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Date: April, 1871

"And in violent cases of mania, where the mind is shut up within itself, and cannot, from impotence, perceive what is without, it is as sure of the most chance fancy, as in health it would be of the best proved truths."

— Bagehot, William (1826-1877)

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Date: April, 1871

"They are all from various causes "adhesive" states--states which it is very difficult to get rid of, and which, in consequence, have retained their power of creating belief in the mind, when other states, which once possessed it too, have quite lost it."

— Bagehot, William (1826-1877)

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Date: April, 1871

"Constantly impressed ideas are brought back by the world around us, and if they are so often, get so tied to our other ideas that we can hardly wrench them away."

— Bagehot, William (1826-1877)

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Date: April, 1871

"Interesting ideas stick in the mind by the associations which give them interest."

— Bagehot, William (1826-1877)

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Date: April, 1871

"When the inability to prevent the recurrence of the idea is very great, so that the reason is powerless on the mind, the consequent "conviction" is an eager, irritable, and ungovernable passion."

— Bagehot, William (1826-1877)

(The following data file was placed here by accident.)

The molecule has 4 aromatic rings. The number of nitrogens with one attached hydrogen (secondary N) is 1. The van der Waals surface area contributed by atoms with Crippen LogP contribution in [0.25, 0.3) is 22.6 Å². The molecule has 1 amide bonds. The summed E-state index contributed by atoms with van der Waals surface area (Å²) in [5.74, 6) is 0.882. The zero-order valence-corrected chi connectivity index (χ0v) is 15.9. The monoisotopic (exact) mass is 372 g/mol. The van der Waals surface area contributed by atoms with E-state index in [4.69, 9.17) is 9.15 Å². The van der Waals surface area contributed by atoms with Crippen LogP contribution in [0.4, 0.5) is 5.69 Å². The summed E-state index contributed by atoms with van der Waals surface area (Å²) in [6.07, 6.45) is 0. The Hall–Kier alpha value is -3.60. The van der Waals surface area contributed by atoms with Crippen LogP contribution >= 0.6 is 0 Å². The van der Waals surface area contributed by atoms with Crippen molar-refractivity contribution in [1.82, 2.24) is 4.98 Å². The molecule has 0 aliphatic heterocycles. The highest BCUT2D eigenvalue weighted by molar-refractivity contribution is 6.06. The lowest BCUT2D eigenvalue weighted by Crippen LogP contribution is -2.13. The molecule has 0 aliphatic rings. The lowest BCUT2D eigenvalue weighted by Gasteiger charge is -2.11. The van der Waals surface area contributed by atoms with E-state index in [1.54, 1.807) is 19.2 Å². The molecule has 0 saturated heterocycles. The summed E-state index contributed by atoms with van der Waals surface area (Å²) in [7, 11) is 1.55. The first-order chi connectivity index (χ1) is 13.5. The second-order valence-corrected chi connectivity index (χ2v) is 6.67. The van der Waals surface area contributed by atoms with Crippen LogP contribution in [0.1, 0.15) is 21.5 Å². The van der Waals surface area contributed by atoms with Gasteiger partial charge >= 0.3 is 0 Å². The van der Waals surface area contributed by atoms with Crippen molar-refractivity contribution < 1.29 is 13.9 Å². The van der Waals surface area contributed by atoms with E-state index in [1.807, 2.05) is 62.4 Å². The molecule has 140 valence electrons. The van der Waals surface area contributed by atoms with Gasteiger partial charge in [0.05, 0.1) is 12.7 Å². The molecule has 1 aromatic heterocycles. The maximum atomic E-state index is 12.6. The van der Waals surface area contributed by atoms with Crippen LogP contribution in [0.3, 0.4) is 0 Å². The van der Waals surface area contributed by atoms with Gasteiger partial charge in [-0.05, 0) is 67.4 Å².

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Date: April, 1871

"But when the conviction of any error is a strong passion, it leaves, like all other passions, a permanent mark on the mind."

— Bagehot, William (1826-1877)

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Date: April, 1871

"Dry minds, which give an intellectual 'assent' to conclusions which feel no strong glow of faith in them, often do not know what their opinions are."

— Bagehot, William (1826-1877)

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Date: 1872

"No! the celestial Author and Creator / In those two volumes of the Book of Nature / Ordained for our instruction, represents, / By multiform but single elements, / One universe of sense, all that we know, / The visible world of instantaneous show / And tangible creation, hard and slow,The last r...

— Frere, John Hookham (1769-1846)

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Date: 1903

"When you wish to instruct, be brief; that men's minds may take in quickly what you say, learn its lesson, and retain it faithfully. Every word that is unnecessary only pours over the side of the brimming mind."

— Wickham, E. C. (1834-1910); Quintus Horatius Flaccus [Horace] (65 BC - 8 BC)

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Date: 1905

"'Know then, I cannot from my breast expel / 'A strong Impression fated there to dwell"

— Crabbe, George (1754-1832)

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The Mind is a Metaphor is authored by Brad Pasanek, Assistant Professor of English, University of Virginia.